During open season employees will be able to enroll, change or cancel their FEHB, FEDVIP or Flexible Spending

    Account coverage, without evidence of insurability or a qualifying event.

    Anniston Army Depot will hold a health fair Tuesday, Oct. 22 from 8-11:30 a.m. in Bldg. 100 on the East Side of depot and again from 1:30-3 p.m. in the DeSoto Pastime Center on the West Side.

    POCs for Appropriated Fund Open Season are Kelly Smith-O’Hara at Ext. 3482 or Kasey Sims at Ext. 3654.

    from Staff ReportsAnniston CPAC Office

    Benefits Open Season begins in NovemberAnniston Army Depot Health Fair set for October 22, two locations

    The Army Family Action Plan gives everyone in the Army Family the opportunity to influence his/her own quality of life.

    Anniston Army Depot seeks AFAP issues throughout the year.

    Submit issues at the Army Community Service in Bldg. 220, by e-mail to [email protected] or online at www.myarmyonesource.com.

    How to write an AFAP issueIssue Title: What is the prob-

    lem? Write a few words summariz-ing the problem or concern.

    Scope: Why is this a problem?

    Describe one specific problem of concern in a paragraph form. Ref-erence any laws or policies impact-ing the issue. Please be clear and to the point.

    Recommendation: How can this problem be fixed? Include up to three recommendations related to the single issue described. Be specific.

    For more information, contact Amanda Mullinax at 256-741-5247.

    Do you have suggestions?

    The TACOM Deputy Inspector General will be at Anniston Army Depot and Oct. 22 and 23.

    All Soldiers and civilians have the right to file complaints, grievances or requests for assistance to the Inspector General.

    No appointments are necessary and walk-ins are welcome. However, adherence to personnel rules regarding absences is required.

    The TACOM Deputy IG will be in the EEO Office in Bldg. 100 at the following times:

    Oct. 22: 9 a.m.-noon and 1 p.m.-3 p.m.Oct. 23: 9 a.m.-noon and 1 p.m.-3 p.m.Please bring a completed DA form 1559 and

    all supporting documents concerning your issue.

    TACOM Deputy IG on depot

  • TRACKS 5October 17, 2019

    October marks Energy Aware-ness Month, and the nation looks to the federal government to provide leadership in energy management and building optimization, energy resilience and security, and the use of advanced and distributed energy technologies.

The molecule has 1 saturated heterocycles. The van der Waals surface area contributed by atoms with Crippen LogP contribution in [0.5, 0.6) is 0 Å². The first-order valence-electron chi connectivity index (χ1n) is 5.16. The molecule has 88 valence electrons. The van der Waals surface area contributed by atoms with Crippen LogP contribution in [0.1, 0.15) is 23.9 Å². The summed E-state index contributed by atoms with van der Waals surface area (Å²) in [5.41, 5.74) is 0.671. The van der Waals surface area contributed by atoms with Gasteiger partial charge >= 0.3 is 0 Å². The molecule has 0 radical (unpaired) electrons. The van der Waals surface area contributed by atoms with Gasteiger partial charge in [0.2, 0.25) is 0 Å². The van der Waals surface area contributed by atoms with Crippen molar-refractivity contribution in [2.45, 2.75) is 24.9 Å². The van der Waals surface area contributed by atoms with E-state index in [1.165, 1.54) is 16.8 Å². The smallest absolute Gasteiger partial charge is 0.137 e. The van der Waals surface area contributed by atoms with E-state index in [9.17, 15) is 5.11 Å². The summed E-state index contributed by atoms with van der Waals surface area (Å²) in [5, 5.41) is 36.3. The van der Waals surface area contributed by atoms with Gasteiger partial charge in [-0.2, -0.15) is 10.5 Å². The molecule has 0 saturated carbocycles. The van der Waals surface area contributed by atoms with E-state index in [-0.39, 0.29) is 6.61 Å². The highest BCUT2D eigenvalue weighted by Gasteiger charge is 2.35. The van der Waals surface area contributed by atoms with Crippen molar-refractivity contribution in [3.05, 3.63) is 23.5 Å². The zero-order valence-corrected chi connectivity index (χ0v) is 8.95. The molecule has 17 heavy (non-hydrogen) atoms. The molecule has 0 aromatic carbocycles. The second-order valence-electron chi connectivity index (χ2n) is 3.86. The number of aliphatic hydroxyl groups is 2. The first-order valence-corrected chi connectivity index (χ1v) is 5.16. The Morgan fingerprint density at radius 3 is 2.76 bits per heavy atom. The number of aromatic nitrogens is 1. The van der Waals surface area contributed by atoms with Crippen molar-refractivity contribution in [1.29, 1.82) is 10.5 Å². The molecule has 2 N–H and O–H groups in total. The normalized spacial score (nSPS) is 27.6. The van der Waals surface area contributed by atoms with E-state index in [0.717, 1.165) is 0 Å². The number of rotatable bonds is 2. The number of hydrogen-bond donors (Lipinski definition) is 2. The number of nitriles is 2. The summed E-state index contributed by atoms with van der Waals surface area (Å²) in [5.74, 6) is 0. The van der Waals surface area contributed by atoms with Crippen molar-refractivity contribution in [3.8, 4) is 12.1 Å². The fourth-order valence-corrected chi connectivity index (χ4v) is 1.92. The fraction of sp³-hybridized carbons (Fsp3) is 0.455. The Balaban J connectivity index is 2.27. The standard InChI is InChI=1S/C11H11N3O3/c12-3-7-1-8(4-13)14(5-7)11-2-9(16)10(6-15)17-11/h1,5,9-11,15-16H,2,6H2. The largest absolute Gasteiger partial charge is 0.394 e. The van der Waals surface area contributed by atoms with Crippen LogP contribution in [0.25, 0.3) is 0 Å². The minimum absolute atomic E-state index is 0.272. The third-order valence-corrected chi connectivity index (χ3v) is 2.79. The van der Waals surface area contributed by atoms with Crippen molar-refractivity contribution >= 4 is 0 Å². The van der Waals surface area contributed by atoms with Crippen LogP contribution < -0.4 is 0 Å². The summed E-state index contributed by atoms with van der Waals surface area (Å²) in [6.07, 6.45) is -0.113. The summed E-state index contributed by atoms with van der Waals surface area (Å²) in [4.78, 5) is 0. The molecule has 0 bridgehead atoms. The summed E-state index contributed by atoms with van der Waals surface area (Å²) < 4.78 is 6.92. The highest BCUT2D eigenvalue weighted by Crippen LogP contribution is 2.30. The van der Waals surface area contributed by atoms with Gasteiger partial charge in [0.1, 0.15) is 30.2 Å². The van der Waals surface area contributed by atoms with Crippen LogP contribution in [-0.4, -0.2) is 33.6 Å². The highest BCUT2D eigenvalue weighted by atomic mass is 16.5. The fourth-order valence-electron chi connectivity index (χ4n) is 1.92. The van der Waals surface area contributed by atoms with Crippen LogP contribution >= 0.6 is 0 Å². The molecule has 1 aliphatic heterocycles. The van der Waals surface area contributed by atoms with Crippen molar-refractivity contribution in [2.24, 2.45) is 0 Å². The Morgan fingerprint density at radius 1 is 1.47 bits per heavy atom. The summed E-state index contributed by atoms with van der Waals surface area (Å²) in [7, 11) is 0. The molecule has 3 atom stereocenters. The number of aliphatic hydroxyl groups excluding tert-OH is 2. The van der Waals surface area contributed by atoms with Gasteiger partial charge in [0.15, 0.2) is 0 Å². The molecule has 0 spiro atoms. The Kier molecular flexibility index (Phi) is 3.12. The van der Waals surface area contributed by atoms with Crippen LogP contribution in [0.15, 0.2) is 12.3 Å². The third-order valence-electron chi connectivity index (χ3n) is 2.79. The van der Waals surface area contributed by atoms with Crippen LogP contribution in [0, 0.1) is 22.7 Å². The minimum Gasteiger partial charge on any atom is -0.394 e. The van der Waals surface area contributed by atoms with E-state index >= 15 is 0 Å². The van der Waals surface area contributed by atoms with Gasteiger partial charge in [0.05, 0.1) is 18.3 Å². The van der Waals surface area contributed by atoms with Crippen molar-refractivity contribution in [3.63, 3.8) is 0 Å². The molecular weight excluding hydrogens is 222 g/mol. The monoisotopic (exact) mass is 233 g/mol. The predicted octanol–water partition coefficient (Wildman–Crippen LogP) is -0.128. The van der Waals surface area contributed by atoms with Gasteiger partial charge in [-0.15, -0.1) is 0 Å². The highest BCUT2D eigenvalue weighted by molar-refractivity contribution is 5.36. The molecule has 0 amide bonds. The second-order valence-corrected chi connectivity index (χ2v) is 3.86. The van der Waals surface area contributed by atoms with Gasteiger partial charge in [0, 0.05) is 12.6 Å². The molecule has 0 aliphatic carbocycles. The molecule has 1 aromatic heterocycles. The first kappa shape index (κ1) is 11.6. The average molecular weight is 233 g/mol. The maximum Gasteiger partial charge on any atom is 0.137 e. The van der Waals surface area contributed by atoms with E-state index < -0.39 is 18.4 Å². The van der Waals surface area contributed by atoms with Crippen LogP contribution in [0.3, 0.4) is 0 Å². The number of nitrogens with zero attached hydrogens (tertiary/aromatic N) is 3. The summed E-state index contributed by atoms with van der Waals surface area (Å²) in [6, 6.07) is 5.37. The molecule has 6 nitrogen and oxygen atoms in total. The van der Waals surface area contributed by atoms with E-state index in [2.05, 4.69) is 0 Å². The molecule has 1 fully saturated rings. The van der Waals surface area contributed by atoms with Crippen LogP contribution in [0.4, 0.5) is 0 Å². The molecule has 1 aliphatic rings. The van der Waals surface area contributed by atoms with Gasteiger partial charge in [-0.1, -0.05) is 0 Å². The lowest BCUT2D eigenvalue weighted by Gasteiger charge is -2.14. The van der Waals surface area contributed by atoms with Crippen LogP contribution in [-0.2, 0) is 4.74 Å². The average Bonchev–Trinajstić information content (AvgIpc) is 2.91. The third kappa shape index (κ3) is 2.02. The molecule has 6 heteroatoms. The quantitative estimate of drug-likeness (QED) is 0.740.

The Federal Energy Manage-ment Program helps agencies meet federal energy efficiency and re-newable energy laws and require-ments. Agencies are making tre-mendous progress toward these re-quirements by implementing ener-gy- and water-management projects throughout the federal government.

    Whether these projects are im-plemented campus-wide or in indi-vidual facilities, every action taken by hard-working employees in U.S. defense and civilian agencies con-tributes toward strengthening the security and resilience of our fed-eral infrastructure.

    Energy awareness at ANADAt Anniston Army Depot, en-

    ergy efficient programs have been implemented in nearly every build-ing on the installation, as well as many roadways.

    The projects which have been completed over the last several years not only provide energy sav-ings, but have the potential to pro-vide energy security.

    “The Department of Energy wants us to be aware of the energy security of the nation and the en-ergy consumption of the nation,” said Brian Freeman, a mechanical engineer for ANAD. “This encom-passes what happens at your work place as well as at your home.”

    Have you noticed the bright street lights which illuminate the way as you enter the installation? They use energy-efficient light-emitting diode, or LED, bulbs.

    Do you work in an area where lights come on automatically as

    you enter? Motion-sensitive light-ing projects have been completed in many office areas to increase lighting efficiency and reduce en-ergy costs.

    The lighting projects and new, energy-efficient equipment at the Main Boiler Plant were among the 14 energy saving measures con-ducted as part of a Utility Energy Services Contract in 2018.

    “The theoretical return on those projects is about $2 million in avoided cost,” said Freeman.

    Have you seen the solar panels along Roosevelt Drive? Construct-ed in an arrangement with Alabama Power Company, they product 7.4 megawatts of power, which ANAD is able to purchase at a reduced rate.

    “We are able to purchase the renewable energy produced at the same rate we normally pay,” said Freeman. “If you were to purchase renewable energy, it would cost about $0.22 per kilowatt hour. We buy it at $0.06 per kwh.”

    ANAD and Fort Rucker, Ala., were the first two Army sites to complete such a project.

    In fiscal year 2019, ANAD spent approximately $8 million in electricity and $2.7 million in natu-ral gas, according to Freeman.

    “We’ve been fairly steady in our energy consumption,” said Free-man, adding the depot has com-pleted enough projects since 2003 to offset or avoid a cost of about $7 million.